Editor’s Note: With all of the discussion of Daniel Kahneman’s work we’ve heard over the past several years, you would expect the more market researchers would mine the psychological literature for other theories that could inform their work. It has actually happened less frequently than one would hope. That is why this article by Lindsay Cannon is so interesting. She takes an example from mid-19th century experimental psychology (some of the earliest work in the field, actually) and shows its relevance for the marketing world of today. I hope it stimulates other such examples.
We’ve all heard it a million times. “Practice makes perfect.” But is this old adage always true? The short answer is, “Yes and no.”
In 1855, Hermann Ebbinghaus began to study learning, particularly related to word memory. He found that there is a distinct learning curve related to word memory, whereby the words one learns first and last are remembered with the most accuracy. Later psychologists also noted this curvilinear relationship in children as they develop language. They found that as children learn a new word, they first use the word correctly, followed by a period of incorrect use when trying to find new applications and settings for the term, before finding its correct function and using the word correctly in all contexts. These developmental errors are prime examples of U-Shaped Learning, with “good performance followed by bad performance followed by good performance once again” (Carlucci & Case, 2013).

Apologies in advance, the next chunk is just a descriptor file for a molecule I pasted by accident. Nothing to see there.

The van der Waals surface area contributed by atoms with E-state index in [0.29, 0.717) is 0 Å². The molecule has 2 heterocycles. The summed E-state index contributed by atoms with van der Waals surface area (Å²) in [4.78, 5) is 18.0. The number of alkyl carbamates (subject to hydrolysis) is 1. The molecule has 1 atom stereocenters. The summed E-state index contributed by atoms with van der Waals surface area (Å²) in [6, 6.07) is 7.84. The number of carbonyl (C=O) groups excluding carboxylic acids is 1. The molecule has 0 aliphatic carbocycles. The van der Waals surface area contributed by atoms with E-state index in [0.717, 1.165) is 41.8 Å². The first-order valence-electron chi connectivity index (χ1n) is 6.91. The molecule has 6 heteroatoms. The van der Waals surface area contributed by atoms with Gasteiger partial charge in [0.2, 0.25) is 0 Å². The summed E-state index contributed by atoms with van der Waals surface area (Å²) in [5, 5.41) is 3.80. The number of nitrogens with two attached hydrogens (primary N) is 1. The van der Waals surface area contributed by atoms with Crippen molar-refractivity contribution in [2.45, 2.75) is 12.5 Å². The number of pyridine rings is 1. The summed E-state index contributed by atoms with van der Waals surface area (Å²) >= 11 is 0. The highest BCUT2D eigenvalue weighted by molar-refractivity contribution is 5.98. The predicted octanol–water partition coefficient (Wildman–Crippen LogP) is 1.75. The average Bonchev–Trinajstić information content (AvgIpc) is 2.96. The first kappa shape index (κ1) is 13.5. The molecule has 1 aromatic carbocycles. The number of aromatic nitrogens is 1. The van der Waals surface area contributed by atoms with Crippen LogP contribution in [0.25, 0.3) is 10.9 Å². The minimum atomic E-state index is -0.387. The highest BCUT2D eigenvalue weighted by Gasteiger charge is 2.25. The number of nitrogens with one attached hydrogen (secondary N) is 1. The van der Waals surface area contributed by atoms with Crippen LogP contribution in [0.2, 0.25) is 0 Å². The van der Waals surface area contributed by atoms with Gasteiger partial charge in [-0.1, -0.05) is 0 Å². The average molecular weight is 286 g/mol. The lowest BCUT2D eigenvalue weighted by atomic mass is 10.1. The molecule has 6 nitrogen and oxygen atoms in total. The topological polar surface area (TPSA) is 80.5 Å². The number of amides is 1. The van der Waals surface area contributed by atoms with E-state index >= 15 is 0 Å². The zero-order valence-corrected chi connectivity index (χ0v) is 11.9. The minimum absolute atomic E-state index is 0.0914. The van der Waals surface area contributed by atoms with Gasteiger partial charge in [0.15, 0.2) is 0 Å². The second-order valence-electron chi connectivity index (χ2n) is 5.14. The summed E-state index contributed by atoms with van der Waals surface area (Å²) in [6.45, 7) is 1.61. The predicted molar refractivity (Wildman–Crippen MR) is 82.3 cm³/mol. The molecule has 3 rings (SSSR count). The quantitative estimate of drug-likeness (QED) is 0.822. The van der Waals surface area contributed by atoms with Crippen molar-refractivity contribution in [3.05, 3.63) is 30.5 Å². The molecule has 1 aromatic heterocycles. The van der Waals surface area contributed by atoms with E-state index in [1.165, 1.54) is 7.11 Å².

U-Shaped Learning Curves apply to a myriad of different types of learning where an individual must acquire a complicated set of “rules” and learn how to apply these rules to new settings and contexts on their own, utilizing a process of trial-and-error. In today’s world, marketing professionals can help consumers navigate the learning curve by building lasting relationships to help consumers learn the “rules” in a product-rich environment in which they may feel inundated by a multitude of choices and complex technologies.
This process of trial-and-error can be frustrating for consumers, especially when seemingly simple products with an initial “honeymoon” period have a long learning phase to follow. Imagine this in practice. You are a new mother with a baby in tow for the first time in your life. Not only are you operating on little sleep, but you feel overwhelmed most of the time. Things have been going smoothly with feeding and diapering, and you have been using the cheapest brand of diapers you can find in order to save money.
However, recently, your baby is growing quickly, and you notice that the diapers you relied on for the first three months just aren’t doing the trick anymore. You muse that you must be doing something wrong while speaking to a friend. She points out that you might need to go up to a larger size, even though your baby has not reached the typical six-month diaper transition point. You hadn’t thought of that! You go up to the next size, but, after continued problems, you realize that these are too large for your baby. You feel distraught and confused, so you start buying many different brands to try to find a solution.